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Jessica Pegula of the U.S. returns a ball to Paula Badosa of Spain in their quarterfinal match at the Miami Open tennis tournament, Wednesday, March 30, 2022, in Miami Gardens, Fla. (AP Photo/Rebecca Blackwell)
MIAMI GARDENS, Fla. — Forget three-setters. These days, Jessica Pegula doesn’t even need second sets.
The No. 16 seed has made the semifinals at the Miami Open, benefiting from a second consecutive abrupt ending. She won her quarterfinal against fifth-seeded Paula Badosa on Wednesday, after the Spaniard retired five games into the first set.
Pegula has played four matches so far in this tournament, needing only 5 1/2 sets to record those victories. She had a first-round bye, won her next two matches in straight sets and her fourth-round match ended when unseeded Anhelina Kalinina retired after Pegula won the first set 6-0.
Then came Wednesday, when Badosa bowed out down 4-1.
“Of course, it’s not nice to win that way,” Pegula said. “It’s the first time I’ve ever even hit with her at all and I was really looking forward to playing because she’s been having an amazing year.”
Badosa — who was No. 71 in the world rankings at this time last year — will climb to a career-best No. 3 when the computer numbers are updated Monday. She would have gone to No. 2 had she beaten Pegula.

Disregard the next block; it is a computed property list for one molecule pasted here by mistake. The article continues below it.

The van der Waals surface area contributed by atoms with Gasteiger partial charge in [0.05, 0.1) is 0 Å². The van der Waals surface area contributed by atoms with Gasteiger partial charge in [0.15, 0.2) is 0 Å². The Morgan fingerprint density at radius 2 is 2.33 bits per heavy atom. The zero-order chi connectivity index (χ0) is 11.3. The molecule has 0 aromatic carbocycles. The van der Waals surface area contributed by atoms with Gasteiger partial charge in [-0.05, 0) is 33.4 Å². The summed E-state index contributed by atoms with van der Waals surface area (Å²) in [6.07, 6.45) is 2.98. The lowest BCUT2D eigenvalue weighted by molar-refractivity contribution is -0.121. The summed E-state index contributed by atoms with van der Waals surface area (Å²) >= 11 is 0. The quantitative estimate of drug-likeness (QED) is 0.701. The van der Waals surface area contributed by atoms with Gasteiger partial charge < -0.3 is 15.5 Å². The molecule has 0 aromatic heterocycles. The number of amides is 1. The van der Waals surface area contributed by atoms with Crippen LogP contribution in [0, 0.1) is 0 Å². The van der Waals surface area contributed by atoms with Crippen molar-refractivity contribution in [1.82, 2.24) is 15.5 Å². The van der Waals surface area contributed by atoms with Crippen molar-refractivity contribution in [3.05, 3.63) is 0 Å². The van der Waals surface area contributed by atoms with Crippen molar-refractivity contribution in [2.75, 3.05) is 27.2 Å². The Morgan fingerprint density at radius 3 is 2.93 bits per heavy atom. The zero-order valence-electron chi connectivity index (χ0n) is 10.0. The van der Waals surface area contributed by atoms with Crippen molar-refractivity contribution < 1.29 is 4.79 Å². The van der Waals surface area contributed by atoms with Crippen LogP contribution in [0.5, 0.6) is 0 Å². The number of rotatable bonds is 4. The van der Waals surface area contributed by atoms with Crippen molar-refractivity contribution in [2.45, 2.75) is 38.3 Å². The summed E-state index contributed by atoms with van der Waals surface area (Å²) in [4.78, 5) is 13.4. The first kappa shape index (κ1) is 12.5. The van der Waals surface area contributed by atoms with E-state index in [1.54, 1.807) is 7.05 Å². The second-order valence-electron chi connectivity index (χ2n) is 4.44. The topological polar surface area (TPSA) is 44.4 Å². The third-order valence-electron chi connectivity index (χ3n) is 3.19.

Badosa said she woke up Monday not feeling well and wasn’t even sure she could play that day in a fourth-rounder against Linda Fruhvirtova. Badosa battled through, winning that match 6-2, 6-3, but was clearly not herself on Wednesday.
“She’s an incredible competitor,” Pegula said. “I think we all saw that last round where she clearly wasn’t feeling well and she was able to tough it out. I admire that a lot and hopefully next time we can both play when we’re healthy and feeling good and have a great match.”
Pegula will next face No. 2 Iga Swiatek — who becomes No. 1 in the world rankings next week — in Thursday night’s semifinals. Swiatek ousted No. 28 Petra Kvitova 6-3, 6-3 in the last women’s quarterfinal.
The other women’s semifinal is Thursday afternoon, when No. 22 Belinda Bencic will face unseeded Naomi Osaka.
Pegula has spent a total of 3 hours, 22 minutes on court in her four matches. That’s only four minutes more than it took for the Buffalo Bills to beat the Miami Dolphins 35-0 at Hard Rock Stadium last September, a game Pegula knows a little something about — since her parents own the Bills.
The Dolphins’ sprawling facility — which will also play host to a Formula One race later this spring — is the home of the Miami Open and the stadium court is inside Hard Rock Stadium. Other courts are built where parking lots around the stadium used to be, but the court where Pegula played Wednesday is a temporary structure constructed atop where the Dolphins’ field usually is.
“I’ve been here before, on this field, in a different scenario,” Pegula said. “But I’m sure we have some Bills fans here, so it’s nice to get another win in this stadium.”
The quick end of the Pegula-Badosa match meant the stadium court sat empty for nearly two hours, until No. 9 Jannik Sinner — a finalist in Miami last year — faced unseeded Francisco Cerundolo in a men’s quarterfinal.
And after 22 minutes, that match was over — also in just five games. Cerundolo advanced when Sinner, down 4-1, retired with a blister on his right foot.
“I couldn’t move. … I tried, but it didn’t work,” Sinner said.
Another men’s quarterfinal was scheduled for late Wednesday, with second-seeded Alexander Zverev meeting sixth-seeded Casper Ruud.
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